Cryptic Rock – You can feel that, and there are some interesting techniques used within the film’s flow. For example, there are scenes that unfold like a comic book.
Jon Abrahams – Yes. I did approach Clover partially as a comic book or graphic novel. That’s true in its aesthetic and the way Mike wrote it. There is that – thank you for noticing it. There are a lot of things, aesthetically, we did to make it look like that.
Cryptic Rock – You can tell. Were there any particular films that influenced the direction you wanted to go with Clover?
Jon Abrahams – Yes, totally. No surprise any of the modern gangster films are going to be an influence. Other ones like Mikey and Nicky and all of John Cassevetes’ crime films. These were influences and always are, as well as Point Blank (1967) and Midnight Run (1988), which I think is a wonderfully done Crime Comedy.
I’m a big fan of the midnight, cult films that I grew up watching. There is a lot of inspiration there such as Across 110 Street (1972), the Blaxploitation films, and then Taxi Driver (1976), which is one of my favorite films of all-time. I don’t think I’m the only one who would say that, I think that’s a pinnacle for a lot of us.
Cryptic Rock – It comes together well. You also have a strong cast involved. What was it like working with Mark Webber and Nicole Elizabeth Berger as a team on screen?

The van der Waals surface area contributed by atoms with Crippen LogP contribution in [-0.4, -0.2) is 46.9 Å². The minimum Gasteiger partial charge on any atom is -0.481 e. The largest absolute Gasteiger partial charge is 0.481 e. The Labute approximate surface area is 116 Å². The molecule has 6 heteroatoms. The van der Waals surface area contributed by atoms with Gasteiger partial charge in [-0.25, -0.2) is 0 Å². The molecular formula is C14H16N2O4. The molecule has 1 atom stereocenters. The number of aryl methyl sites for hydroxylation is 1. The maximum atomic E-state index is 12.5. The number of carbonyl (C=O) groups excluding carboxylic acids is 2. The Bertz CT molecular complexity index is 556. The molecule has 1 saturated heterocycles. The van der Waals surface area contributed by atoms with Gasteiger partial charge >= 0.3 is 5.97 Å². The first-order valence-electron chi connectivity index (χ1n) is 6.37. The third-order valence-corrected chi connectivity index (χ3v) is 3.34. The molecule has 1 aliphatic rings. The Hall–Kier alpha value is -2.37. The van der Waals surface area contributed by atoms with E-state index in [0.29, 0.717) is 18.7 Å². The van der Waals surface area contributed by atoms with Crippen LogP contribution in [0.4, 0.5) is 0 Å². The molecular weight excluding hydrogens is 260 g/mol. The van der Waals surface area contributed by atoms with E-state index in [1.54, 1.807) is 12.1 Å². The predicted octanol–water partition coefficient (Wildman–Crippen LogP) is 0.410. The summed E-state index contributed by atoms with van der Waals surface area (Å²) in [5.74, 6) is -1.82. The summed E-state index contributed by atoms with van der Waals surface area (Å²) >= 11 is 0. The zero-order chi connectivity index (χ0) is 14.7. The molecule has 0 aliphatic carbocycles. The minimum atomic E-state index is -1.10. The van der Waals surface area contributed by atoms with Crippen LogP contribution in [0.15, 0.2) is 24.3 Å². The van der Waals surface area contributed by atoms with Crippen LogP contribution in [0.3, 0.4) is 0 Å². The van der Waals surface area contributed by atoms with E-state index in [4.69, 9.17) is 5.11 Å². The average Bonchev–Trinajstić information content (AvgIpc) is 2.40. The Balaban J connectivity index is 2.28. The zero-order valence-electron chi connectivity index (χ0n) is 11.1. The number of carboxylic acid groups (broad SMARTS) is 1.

Jon Abrahams – My feeling is any time you can build a rapport it is great. Past that, I don’t believe you can buy chemistry. I think as much as you can when making a movie you should try to cast people you have a relationship with. There are a lot of people in Clover who were in our first film, All At Once, and they are also good friends of ours in life. Nicole played my daughter in All At Once, so I have this long-winded, built-in relationship from working with her in a family sense on the first film; that chemistry was built in.
I had never worked with Mark before, but we’ve known each other for 25 years because we both came up as New York actors who saw each other at auditions all the time. We both came out of the indie world and I knew there would be chemistry built in. Doing the work with Mark to build that family chemistry really wasn’t that hard; it was really just about trust, and for me, I already did have this close companionship to him from real life.
We did do a bit of rehearsal. I always think it is very important when making movies, but you don’t always get that much time to do it. I did go and work with Nicole in New York before shooting. Me and Mike took her around and sort of mimicked the trajectory of Jackie, Mickey, and Clover; we did a kind of run around the city and acted as if we were running from something. I also did a fair amount of rehearsal with Mark and Nicole when we started shooting in Buffalo.